Technology Blogs by Members
Explore a vibrant mix of technical expertise, industry insights, and tech buzz in member blogs covering SAP products, technology, and events. Get in the mix!
Showing results for 
Search instead for 
Did you mean: 
Active Contributor
In this blog let us explore how to implement OAUTH JWT Bearer Flow (i.e. using JWT as authorization grant to request access token) from SAP CPI to an Authorization server. We will use Salesforce Integration as an use case where SAP CPI acts as a client and Salesforce acts as both Authorization and Resource Server.

Salesforce has SOAP and REST API for Integration. While SOAP APIs are protected using logon session, REST API are protected using OAUTH. Salesforce supports various OAUTH Authentication Flow to enable wide range of client to the platform. JWT Bearer is one among it.

JWT Bearer Token Flow is also the recommended flow by Salesforce for server-to-server API integration. This flow can also be used to propagate identity (by user impersonation).

Before we move further in to the Implementation details I would like to list blog reference to other Salesforce Integration options.

Integration Using SOAP API

Integration Using Rest API - OAUTH Password Flow

About JWT Bearer Flow

In OAUTH an authorization grant is used by the client to obtain an access token. Several authorization grant types are defined to support a wide range of client types and user experiences.

The JWT bearer flow of OAUTH enable the client utilize an existing trust relationship(1), expressed through the semantics of the JWT(2) to acquire an access token without a direct user-approval step at the authorization server(3).

To rephrase above in the context of this blog we achieve the JWT Bearer Flow by

  1. Enabling trust between SAP CPI and Salesforce using PKI.

  2. Create a JWT token in SAP CPI and sign it with the X509 Certificate’s private key created as part of the trust.

  3. Post JWT token to Salesforce Authorization server which validates the signature using X509 Certificate created as part of trust. Successful validation yield an bearer access token.

Access token is then used during the resource call by generating header Authorization Bearer <access_token>.

Note : Access token normally expire after set duration. New access token should be fetched using JWT since this flow never issues a refresh token.

End-to-End Flow

To setup an end-to-end working flow we need to complete below 3 task.

  • Trust set-up - Between SAP CPI and SFDC

  • Main Flow    - Perform CRUD operation on Salesforce SObjects using Rest APIs

  • Token Flow  - Create an short living JWT and fetch Access Token.

This blog will circle on Trust Set-up, Main Flow and next blog on Token Flow.

Trust Set-Up

This is a two step process.

  • Generate Key pair in SAP CPI

  • Register an Connected APP in Salesforce to represent SAP CPI and associate the X.509 Certificate

Create Keypair in SAP CPI

This step is to create an certificate pair to Sign and Verify JWT.

  • From Keystore Monitor choose Create --> Key Pair.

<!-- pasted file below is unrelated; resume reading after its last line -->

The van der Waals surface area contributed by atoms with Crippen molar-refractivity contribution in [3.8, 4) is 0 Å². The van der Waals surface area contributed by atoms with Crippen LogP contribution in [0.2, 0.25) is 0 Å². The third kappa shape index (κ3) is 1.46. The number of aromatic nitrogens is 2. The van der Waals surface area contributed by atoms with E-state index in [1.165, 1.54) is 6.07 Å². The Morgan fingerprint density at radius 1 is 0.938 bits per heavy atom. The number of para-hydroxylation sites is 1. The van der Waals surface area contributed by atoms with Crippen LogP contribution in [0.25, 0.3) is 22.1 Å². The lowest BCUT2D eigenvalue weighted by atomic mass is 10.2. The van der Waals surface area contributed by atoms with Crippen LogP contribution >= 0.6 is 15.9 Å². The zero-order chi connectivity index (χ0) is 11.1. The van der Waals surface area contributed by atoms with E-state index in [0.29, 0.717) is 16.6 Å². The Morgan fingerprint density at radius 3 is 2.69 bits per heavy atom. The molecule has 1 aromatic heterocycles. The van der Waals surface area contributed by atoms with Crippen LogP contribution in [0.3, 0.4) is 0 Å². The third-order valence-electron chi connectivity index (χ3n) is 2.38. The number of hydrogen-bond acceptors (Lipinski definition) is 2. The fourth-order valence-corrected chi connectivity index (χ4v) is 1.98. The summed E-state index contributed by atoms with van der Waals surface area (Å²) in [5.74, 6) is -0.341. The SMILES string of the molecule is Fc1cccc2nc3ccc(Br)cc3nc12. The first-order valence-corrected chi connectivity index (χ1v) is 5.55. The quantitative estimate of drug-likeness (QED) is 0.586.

Note : This creates a self-signed certificate pair which is sufficient but not advisable for production environment. So it's a good practice to get is signed by a CA. There is no restriction on the Certificate Authority as the certs are not used for SSL handshake like in the case of Mutual Authentication.

  • Download the public certificate(X.509) by choosing Download --> Certificate.


Create Connected APP in Salesforce

  • From Salesforce Classic UI Set-Up page select Create --> Apps --> New (Connected Apps)

  • Enter App Name and Check "Enable OAuth Settings"

  • Select "Use digital signature" checkbox and upload the X.509 Certificate downloaded from SAP CPI.

  • Select OAuth Scopes as shown and save the APP.

  • Upon saving A consumer key is generated. Save this in SAP CPI Secure Store as User Credential with name "SFDCClientCred".

  • Click Manage --> Edit Policy from the Connected App and configure as shown below

  • Go back to Connected APP Management UI and choose one/all the Profile (of intended users) that will use this APP.

Main Flow

Below is the snap shot of main flow. It receives an HTTP request and fetch Customer using Salesforce Rest API

Name Description

Read global variable containing access token, URL and timestamp

CheckValidity Compare access token timestamp with current time and determine it's validity.
Router 1

  • If token invalid Route to getToken branch else

  • Route to process Request default branch


  • Call Access token IFlow using Process direct adapter.

  • The invoked flow fetch token and update Global variable.


Read global variable containing access token and URL into Exchange Property


  • Set Access token in Authorization Header and

  • Instance URL in CamelHTTPUri for dynamic URL


Invoke Salesforce Rest API using HTTP Adapter with Authentication as None.

The Script below to compare token and current timestamp to check it's validity is from blog HCI -Integrating SalesForce (SFDC) using HCI -Part 2 . Thanks to Bhavesh 🙂
import java.util.HashMap;
import java.util.Date;
import java.text.SimpleDateFormat;

def Message processData(Message message) {

def propertyMap = message.getProperties()

String sessionTime = propertyMap.get("sessionTime");

// Convert sessionTime to a Calendar Date
Calendar cal = Calendar.getInstance();
SimpleDateFormat sdf = new SimpleDateFormat("dd-MM-yyyy HH:mm:ss");

// Add 2 Hours to sessionTime
Calendar cal1 = Calendar.getInstance();
SimpleDateFormat sdf1 = new SimpleDateFormat("dd-MM-yyyy HH:mm:ss");
cal1.add(Calendar.HOUR_OF_DAY, 2);

// Get Current Time
SimpleDateFormat sdfDate = new SimpleDateFormat("dd-MM-yyyy HH:mm:ss");//dd/MM/yyyy
Date now = new Date();

String sessionValid = "";

// Validate if session is Valid
sessionValid = "true";
sessionValid = "false";

return message;


In next blog we will look into token flow set-up.
Labels in this area